There’s Safety in a Sharps Container

Most of us don’t spend a lot of time thinking about where our trash goes. However, if you use biomedical equipment, it is your responsibility to responsibly dispose of waste that may pose a risk to others. Many people use sharp tools to deal with health problems. If so, you should have access to a sharps container.

Below we will discuss in more detail what sharps are and how to safely dispose of them. What are sharp objects? Sharps are any biomedical devices used to pierce the skin. Sharp objects include:
auto-injectors such as insulin injectors
lancets (lancets for diabetes, HIV home testing, etc.)
infusion sets

Also when using sharp objects at home, such as animal health, must always be considered medical waste to be treated. This means they require special handling for safe disposal What is a needle case? Do not dispose of sharps as general waste.

Dispose of sharps in FDA-approved medical sharps containers for safe disposal. The containers are available in companies that sell medical devices and in pharmacies. Anyone with access to sharp instruments (needles, syringes, etc.)) should have a sharps container.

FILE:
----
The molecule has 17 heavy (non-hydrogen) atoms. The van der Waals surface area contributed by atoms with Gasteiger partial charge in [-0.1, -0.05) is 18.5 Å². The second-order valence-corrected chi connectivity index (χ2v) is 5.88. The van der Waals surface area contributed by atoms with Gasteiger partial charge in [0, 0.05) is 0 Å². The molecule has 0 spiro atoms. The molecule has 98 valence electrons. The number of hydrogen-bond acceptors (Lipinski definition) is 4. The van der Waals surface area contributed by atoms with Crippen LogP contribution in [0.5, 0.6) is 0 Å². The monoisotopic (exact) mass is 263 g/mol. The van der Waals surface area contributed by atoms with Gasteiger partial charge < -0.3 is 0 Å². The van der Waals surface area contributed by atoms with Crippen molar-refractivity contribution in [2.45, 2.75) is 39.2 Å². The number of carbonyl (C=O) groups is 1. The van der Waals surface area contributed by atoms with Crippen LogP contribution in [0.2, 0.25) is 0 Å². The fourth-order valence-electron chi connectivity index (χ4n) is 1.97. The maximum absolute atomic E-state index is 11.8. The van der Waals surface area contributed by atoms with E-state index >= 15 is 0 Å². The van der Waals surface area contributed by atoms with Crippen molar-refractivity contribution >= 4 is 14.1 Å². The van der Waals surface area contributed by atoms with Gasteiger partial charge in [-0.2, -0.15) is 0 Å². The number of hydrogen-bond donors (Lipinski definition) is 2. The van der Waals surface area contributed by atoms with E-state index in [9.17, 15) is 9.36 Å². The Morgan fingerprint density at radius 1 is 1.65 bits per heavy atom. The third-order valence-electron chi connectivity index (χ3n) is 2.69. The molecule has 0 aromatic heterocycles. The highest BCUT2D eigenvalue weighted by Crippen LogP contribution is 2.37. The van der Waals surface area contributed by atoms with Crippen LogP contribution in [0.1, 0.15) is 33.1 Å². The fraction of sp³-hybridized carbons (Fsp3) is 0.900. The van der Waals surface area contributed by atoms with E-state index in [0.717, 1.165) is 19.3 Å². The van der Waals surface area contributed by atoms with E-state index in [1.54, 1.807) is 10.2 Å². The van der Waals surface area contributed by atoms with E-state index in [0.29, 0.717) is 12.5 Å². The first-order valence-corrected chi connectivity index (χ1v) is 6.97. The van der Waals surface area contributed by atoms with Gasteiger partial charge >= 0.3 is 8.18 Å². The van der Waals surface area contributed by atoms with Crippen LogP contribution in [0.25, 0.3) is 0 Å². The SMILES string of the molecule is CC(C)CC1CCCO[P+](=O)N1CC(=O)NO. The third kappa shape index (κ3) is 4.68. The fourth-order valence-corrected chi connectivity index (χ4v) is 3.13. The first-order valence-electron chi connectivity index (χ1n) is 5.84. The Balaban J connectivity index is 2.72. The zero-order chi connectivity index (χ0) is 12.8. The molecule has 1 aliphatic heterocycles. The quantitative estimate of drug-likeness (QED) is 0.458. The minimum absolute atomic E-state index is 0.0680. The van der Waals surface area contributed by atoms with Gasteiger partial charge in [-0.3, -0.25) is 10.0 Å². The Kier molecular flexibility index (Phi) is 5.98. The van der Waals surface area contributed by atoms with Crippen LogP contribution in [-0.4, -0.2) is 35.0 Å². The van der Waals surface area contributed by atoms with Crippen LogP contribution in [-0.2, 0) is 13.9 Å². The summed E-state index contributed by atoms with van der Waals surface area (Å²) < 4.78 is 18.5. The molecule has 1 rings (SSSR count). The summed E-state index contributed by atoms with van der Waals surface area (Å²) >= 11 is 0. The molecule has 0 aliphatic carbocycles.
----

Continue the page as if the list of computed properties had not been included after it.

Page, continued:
The cannula containers are made of robust plastic and are marked with a filling line. Also, they come in different forms, including travel versions. The marking on the container indicates the content. Contains warnings related to safety and potentially biohazardous materials.

You will see these containers in hospitals, pharmacies and some public restrooms.

When the needle container is full, dispose of it responsibly. They can often be disposed of in monitored locations such as a police station, hospital, or doctor’s office. If you have a local recycling center, they may offer hazardous waste collection.

Some FDA-approved sharps containers are subject to a recall program.For a fee you can send the container for safe disposal.

Why is a sharps container important?
Used sharps are extremely dangerous if not stored properly. They pose a risk to adults, children and pets, especially when removed from public places.

Sharp objects must therefore be placed in a suitable container immediately after use.

Sharp instruments pose a clear risk of cuts and punctures, which can lead to secondary infections. The real risk, however, lies in what they can carry.